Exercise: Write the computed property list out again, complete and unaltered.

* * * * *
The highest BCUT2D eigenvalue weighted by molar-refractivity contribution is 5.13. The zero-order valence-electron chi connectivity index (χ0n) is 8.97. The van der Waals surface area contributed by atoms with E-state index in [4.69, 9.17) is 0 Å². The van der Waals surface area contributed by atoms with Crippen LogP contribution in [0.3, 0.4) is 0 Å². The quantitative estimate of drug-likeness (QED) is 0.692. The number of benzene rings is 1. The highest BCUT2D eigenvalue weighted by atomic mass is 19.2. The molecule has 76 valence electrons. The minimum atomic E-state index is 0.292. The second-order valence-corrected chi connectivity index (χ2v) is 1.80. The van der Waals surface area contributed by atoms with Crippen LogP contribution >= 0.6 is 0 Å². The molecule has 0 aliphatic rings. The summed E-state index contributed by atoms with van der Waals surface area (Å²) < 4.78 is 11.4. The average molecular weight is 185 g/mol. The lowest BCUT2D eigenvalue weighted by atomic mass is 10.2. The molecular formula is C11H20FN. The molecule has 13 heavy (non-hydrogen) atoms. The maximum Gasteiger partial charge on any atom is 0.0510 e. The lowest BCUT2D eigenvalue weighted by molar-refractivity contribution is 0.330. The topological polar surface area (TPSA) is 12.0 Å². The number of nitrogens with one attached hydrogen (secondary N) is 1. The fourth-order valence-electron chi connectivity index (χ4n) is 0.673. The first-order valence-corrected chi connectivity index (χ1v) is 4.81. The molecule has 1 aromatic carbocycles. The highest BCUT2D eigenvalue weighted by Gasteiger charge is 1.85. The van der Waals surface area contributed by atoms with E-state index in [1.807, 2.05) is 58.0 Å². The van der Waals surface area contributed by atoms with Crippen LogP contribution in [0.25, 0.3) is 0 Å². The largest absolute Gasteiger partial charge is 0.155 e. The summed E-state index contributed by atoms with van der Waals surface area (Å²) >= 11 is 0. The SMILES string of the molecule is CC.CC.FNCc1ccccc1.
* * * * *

The highest BCUT2D eigenvalue weighted by molar-refractivity contribution is 5.13. The zero-order valence-electron chi connectivity index (χ0n) is 8.97. The van der Waals surface area contributed by atoms with E-state index in [4.69, 9.17) is 0 Å². The van der Waals surface area contributed by atoms with Crippen LogP contribution in [0.3, 0.4) is 0 Å². The quantitative estimate of drug-likeness (QED) is 0.692. The number of benzene rings is 1. The highest BCUT2D eigenvalue weighted by atomic mass is 19.2. The molecule has 76 valence electrons. The minimum atomic E-state index is 0.292. The second-order valence-corrected chi connectivity index (χ2v) is 1.80. The van der Waals surface area contributed by atoms with Crippen LogP contribution >= 0.6 is 0 Å². The molecule has 0 aliphatic rings. The summed E-state index contributed by atoms with van der Waals surface area (Å²) < 4.78 is 11.4. The average molecular weight is 185 g/mol. The lowest BCUT2D eigenvalue weighted by atomic mass is 10.2. The molecular formula is C11H20FN. The molecule has 13 heavy (non-hydrogen) atoms. The maximum Gasteiger partial charge on any atom is 0.0510 e. The lowest BCUT2D eigenvalue weighted by molar-refractivity contribution is 0.330. The topological polar surface area (TPSA) is 12.0 Å². The number of nitrogens with one attached hydrogen (secondary N) is 1. The fourth-order valence-electron chi connectivity index (χ4n) is 0.673. The first-order valence-corrected chi connectivity index (χ1v) is 4.81. The molecule has 1 aromatic carbocycles. The highest BCUT2D eigenvalue weighted by Gasteiger charge is 1.85. The van der Waals surface area contributed by atoms with E-state index in [1.807, 2.05) is 58.0 Å². The van der Waals surface area contributed by atoms with Crippen LogP contribution in [0.25, 0.3) is 0 Å². The largest absolute Gasteiger partial charge is 0.155 e. The summed E-state index contributed by atoms with van der Waals surface area (Å²) >= 11 is 0. The SMILES string of the molecule is CC.CC.FNCc1ccccc1.